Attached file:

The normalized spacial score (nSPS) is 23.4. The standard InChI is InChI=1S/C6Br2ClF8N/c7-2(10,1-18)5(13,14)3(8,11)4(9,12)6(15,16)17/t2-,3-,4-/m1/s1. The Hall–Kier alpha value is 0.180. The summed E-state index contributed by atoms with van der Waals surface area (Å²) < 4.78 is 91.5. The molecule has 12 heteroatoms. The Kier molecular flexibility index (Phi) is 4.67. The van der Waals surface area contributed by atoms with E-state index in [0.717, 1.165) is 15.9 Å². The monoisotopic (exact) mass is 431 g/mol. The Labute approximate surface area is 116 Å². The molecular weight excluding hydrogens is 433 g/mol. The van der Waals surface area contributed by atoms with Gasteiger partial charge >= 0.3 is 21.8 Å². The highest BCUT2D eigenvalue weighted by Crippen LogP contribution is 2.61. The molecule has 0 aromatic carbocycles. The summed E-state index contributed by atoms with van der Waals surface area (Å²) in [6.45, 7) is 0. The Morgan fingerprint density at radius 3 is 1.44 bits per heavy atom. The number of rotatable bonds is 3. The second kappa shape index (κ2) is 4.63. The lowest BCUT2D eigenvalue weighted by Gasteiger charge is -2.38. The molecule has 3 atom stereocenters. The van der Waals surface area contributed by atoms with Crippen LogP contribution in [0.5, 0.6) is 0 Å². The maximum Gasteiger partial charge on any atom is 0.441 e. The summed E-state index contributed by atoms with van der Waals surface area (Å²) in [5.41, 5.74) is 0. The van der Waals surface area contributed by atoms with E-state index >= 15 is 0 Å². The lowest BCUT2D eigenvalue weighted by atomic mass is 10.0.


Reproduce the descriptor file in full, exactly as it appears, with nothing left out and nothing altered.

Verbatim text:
The normalized spacial score (nSPS) is 23.4. The standard InChI is InChI=1S/C6Br2ClF8N/c7-2(10,1-18)5(13,14)3(8,11)4(9,12)6(15,16)17/t2-,3-,4-/m1/s1. The Hall–Kier alpha value is 0.180. The summed E-state index contributed by atoms with van der Waals surface area (Å²) < 4.78 is 91.5. The molecule has 12 heteroatoms. The Kier molecular flexibility index (Phi) is 4.67. The van der Waals surface area contributed by atoms with E-state index in [0.717, 1.165) is 15.9 Å². The monoisotopic (exact) mass is 431 g/mol. The Labute approximate surface area is 116 Å². The molecular weight excluding hydrogens is 433 g/mol. The van der Waals surface area contributed by atoms with Gasteiger partial charge >= 0.3 is 21.8 Å². The highest BCUT2D eigenvalue weighted by Crippen LogP contribution is 2.61. The molecule has 0 aromatic carbocycles. The summed E-state index contributed by atoms with van der Waals surface area (Å²) in [6.45, 7) is 0. The Morgan fingerprint density at radius 3 is 1.44 bits per heavy atom. The number of rotatable bonds is 3. The second kappa shape index (κ2) is 4.63. The lowest BCUT2D eigenvalue weighted by Gasteiger charge is -2.38. The molecule has 3 atom stereocenters. The van der Waals surface area contributed by atoms with Crippen LogP contribution in [0.5, 0.6) is 0 Å². The maximum Gasteiger partial charge on any atom is 0.441 e. The summed E-state index contributed by atoms with van der Waals surface area (Å²) in [5.41, 5.74) is 0. The van der Waals surface area contributed by atoms with E-state index >= 15 is 0 Å². The lowest BCUT2D eigenvalue weighted by atomic mass is 10.0.